Who is tracking you on the web and how

What web beacons and tracker pixels are, what’s so obnoxious about them, and how to disable them.

How to block tracker pixels and web beacons

Imagine you walk into a shopping mall and a stranger starts following you around the place. They make detailed notes of what stores you visit. If you take a promo flyer, they try to look over your shoulder to see if you read it closely enough. When you’re in a store, they use a stopwatch to measure the exact time you spend at each shelf. Sounds absurd and somewhat obnoxious, doesn’t it? Unfortunately, that’s exactly what happens every time you visit a major website, view e-mail from online stores or services, or use their official mobile apps. The person with the stopwatch is analytics systems connected to virtually every website, application, and e-mail campaign.

Why do companies need this data? There are several reasons:

  • To know your preferences better, and to suggest products and services that you’re more likely to buy. This is where the annoying bike ads come from, following you around two months after you visit a cyclists’ website;
  • To add more effective text and images to websites and e-mail messages. Companies test various caption, header and banner options, choosing the ones which customers focus on more;
  • To identify the most popular sections of a mobile application or website, and how you interact with them;
  • To test new products, services, and features;
  • To sell user behavior and preference data to other companies.

In a detailed Securelist post, we examined the statistics on the busiest of “spies”: Google, Microsoft, and Amazon – the hungriest for (your) data by a wide margin.

How web beacons and tracker pixels work

The tracking activities described above are based on web beacons, also known as tracker pixels or spy pixels. The most popular tracking technique is to insert a tiny (so tiny as to be practically invisible) image – sized 1×1 or even 0x0 pixels – into an e-mail, application, or web page. When your screen displays information, your e-mail client or browser requests to download the image from the server by transmitting information about you, which the server records: the time, device used, operating system, browser type, and page the pixel was downloaded from. This is how the operator of the beacon learns that you opened the e-mail or web page, and how. A small piece of code (JavaScript) inside the web page, which can collect even more detailed information, is often used instead of a pixel. Either way, the tracker is not visible in the e-mail message or on the website in any way: you simply cannot see it. Yet such beacons placed on every page or application screen make it possible to “follow you around” by tracking your navigation route and the time you spend at each stage of that route.

Cybercriminals and web beacons

Marketing agencies and tech companies are not the only ones that use web beacons: cybercriminals use them too. Web beacons are a convenient way of conducting preliminary reconnaissance for targeted e-mail attacks (spear phishing, business e-mail compromise). They help cybercrooks find out what time their victims check (or don’t check) their mail to choose the best time for an attack: it’s easier to hack users’ accounts or send fake e-mails in their name while the user is offline.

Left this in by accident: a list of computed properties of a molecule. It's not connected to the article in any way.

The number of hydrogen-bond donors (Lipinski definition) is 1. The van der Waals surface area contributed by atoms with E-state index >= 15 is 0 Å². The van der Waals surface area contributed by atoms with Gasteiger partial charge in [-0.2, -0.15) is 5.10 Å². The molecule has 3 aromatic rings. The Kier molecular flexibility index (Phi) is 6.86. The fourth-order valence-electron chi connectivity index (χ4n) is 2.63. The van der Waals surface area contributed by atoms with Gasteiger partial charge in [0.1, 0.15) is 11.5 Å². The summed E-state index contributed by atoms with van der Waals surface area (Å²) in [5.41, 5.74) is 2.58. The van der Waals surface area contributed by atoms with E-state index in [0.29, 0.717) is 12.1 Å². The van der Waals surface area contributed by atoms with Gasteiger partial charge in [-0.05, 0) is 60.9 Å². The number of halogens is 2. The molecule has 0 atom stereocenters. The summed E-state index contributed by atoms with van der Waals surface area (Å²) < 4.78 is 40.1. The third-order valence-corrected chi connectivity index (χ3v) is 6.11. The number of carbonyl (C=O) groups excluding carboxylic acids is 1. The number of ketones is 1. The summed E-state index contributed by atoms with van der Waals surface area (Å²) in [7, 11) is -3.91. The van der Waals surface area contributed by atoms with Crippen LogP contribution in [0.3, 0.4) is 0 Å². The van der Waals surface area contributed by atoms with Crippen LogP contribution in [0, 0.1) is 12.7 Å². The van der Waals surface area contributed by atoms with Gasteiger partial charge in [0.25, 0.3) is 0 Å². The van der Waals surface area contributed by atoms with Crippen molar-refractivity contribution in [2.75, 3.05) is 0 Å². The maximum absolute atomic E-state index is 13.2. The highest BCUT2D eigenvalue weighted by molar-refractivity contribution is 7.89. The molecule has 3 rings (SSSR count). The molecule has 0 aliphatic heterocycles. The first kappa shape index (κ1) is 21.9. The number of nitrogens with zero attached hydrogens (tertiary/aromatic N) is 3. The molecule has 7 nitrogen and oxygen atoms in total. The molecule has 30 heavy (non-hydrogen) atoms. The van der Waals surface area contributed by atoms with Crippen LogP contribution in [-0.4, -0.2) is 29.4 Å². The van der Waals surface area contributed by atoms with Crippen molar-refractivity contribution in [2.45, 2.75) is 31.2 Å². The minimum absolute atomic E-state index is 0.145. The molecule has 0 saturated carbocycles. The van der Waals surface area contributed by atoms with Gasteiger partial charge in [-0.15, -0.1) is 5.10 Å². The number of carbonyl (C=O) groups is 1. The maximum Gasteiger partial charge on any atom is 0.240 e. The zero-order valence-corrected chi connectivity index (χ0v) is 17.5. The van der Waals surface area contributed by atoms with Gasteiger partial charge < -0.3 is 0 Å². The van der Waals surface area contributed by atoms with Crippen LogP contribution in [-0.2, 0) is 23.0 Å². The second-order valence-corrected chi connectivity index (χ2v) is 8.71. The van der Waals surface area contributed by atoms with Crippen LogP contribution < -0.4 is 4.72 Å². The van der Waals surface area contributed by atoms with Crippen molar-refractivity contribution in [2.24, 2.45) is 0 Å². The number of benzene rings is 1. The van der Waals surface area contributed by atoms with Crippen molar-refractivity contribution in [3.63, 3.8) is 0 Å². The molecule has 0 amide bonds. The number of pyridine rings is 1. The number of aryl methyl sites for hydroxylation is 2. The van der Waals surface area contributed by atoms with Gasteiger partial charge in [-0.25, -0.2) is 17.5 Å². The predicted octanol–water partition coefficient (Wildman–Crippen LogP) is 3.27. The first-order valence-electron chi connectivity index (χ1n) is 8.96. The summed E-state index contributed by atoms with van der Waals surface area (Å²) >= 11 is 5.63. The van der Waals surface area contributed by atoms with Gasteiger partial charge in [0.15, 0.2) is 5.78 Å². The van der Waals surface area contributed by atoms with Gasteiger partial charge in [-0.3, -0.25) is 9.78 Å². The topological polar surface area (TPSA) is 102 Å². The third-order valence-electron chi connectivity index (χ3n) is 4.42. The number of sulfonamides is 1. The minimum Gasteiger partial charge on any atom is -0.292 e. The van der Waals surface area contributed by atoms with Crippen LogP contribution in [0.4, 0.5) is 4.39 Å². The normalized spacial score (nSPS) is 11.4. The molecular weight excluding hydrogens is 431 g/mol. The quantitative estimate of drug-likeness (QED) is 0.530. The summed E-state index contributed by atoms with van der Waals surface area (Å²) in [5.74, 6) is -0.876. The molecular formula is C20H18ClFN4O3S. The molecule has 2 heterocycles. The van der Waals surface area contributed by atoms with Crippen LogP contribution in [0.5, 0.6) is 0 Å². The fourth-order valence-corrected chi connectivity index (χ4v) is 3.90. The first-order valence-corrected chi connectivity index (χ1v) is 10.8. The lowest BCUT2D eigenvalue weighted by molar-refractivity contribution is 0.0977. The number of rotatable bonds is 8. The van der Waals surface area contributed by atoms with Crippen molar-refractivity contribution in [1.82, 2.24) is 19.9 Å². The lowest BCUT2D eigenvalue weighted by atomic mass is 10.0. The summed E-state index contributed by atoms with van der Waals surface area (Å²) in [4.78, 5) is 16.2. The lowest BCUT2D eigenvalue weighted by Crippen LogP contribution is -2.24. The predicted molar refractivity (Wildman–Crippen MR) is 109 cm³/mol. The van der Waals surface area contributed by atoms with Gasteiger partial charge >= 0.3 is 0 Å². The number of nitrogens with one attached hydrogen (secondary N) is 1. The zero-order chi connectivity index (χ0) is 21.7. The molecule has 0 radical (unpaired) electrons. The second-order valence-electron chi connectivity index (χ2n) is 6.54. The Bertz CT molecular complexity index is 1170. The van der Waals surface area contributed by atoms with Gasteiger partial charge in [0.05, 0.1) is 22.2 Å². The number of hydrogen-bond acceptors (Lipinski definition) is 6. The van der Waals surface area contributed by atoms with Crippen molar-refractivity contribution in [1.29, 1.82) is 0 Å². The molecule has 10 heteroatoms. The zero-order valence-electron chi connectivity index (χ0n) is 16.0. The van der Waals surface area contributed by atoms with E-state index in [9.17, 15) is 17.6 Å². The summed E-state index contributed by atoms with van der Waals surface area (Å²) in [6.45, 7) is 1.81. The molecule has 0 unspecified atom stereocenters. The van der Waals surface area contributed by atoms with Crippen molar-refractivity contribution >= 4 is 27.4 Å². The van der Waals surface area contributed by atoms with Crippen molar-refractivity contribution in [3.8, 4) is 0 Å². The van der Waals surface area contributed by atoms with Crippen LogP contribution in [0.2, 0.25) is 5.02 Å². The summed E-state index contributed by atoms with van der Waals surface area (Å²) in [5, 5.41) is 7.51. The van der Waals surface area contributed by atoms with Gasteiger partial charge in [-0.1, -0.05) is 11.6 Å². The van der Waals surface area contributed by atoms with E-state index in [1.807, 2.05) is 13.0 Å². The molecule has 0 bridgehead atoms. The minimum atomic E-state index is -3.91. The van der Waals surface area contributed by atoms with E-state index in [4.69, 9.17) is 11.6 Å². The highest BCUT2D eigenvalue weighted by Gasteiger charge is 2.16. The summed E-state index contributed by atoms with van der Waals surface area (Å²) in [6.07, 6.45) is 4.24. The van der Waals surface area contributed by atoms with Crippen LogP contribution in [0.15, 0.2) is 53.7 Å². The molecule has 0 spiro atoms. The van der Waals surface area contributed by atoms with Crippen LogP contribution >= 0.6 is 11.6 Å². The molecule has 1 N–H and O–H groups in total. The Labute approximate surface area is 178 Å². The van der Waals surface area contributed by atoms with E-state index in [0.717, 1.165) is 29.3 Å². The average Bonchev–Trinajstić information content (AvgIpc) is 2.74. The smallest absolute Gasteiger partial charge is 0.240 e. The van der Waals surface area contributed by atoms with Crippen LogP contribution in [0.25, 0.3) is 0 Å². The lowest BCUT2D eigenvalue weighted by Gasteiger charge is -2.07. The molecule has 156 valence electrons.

User information, including behavior and interest data, can get leaked in the wake of a hacker attack. Even market leaders such as Mailchimp, Klaviyo, or ActiveCampaign, sometimes experience these kinds of leaks. The stolen information can be used for various scams. For example, hackers that attacked Klaviyo stole lists of users interested in cryptocurrency investing. A specialized phishing tactic can then be used to target that audience and swindle them out of their crypto.

Protecting yourself from tracking

We cannot control leaks and hacks, but we can make sure that tech giants’ servers collect as little data about us as possible. The tips below can be used separately or combined:

  1. Block automatic loading of images in e-mail. When you set up e-mail on your phone, computer, or in a web-based client, make sure you enable the setting that blocks automatic image display. Most e-mail makes sense even without the pictures in it. Most e-mail clients add a “show images” button right above the e-mail body, so loading the pictures if you really need to takes just one click;
  2. Block web trackers. Most web beacons can be prevented from loading. You can find Private browsing settings in Kaspersky security products. The Firefox browser lets you enable and fine-tune Enhanced Tracking Protection. Specialized privacy plugins are available in the Chrome, Firefox and Safari catalogs of officially recommended extensions. You can find these by entering privacy or tracking protection in the search bar;
  3. Protect your internet connection. Tracking protection works well at operating system or home router level. If you block web beacons on your router, they’ll stop working not just in your e-mail and on web pages, but also inside applications and even on your smart TV. To do this, we recommend that you enable Secure DNS in the operating system or router settings, and specify a DNS server that blocks trackers. A VPN connection can sometimes provide tracking protection too. If this is the handier option for you, make sure that your VPN provider does in fact offer a tracker blocking service.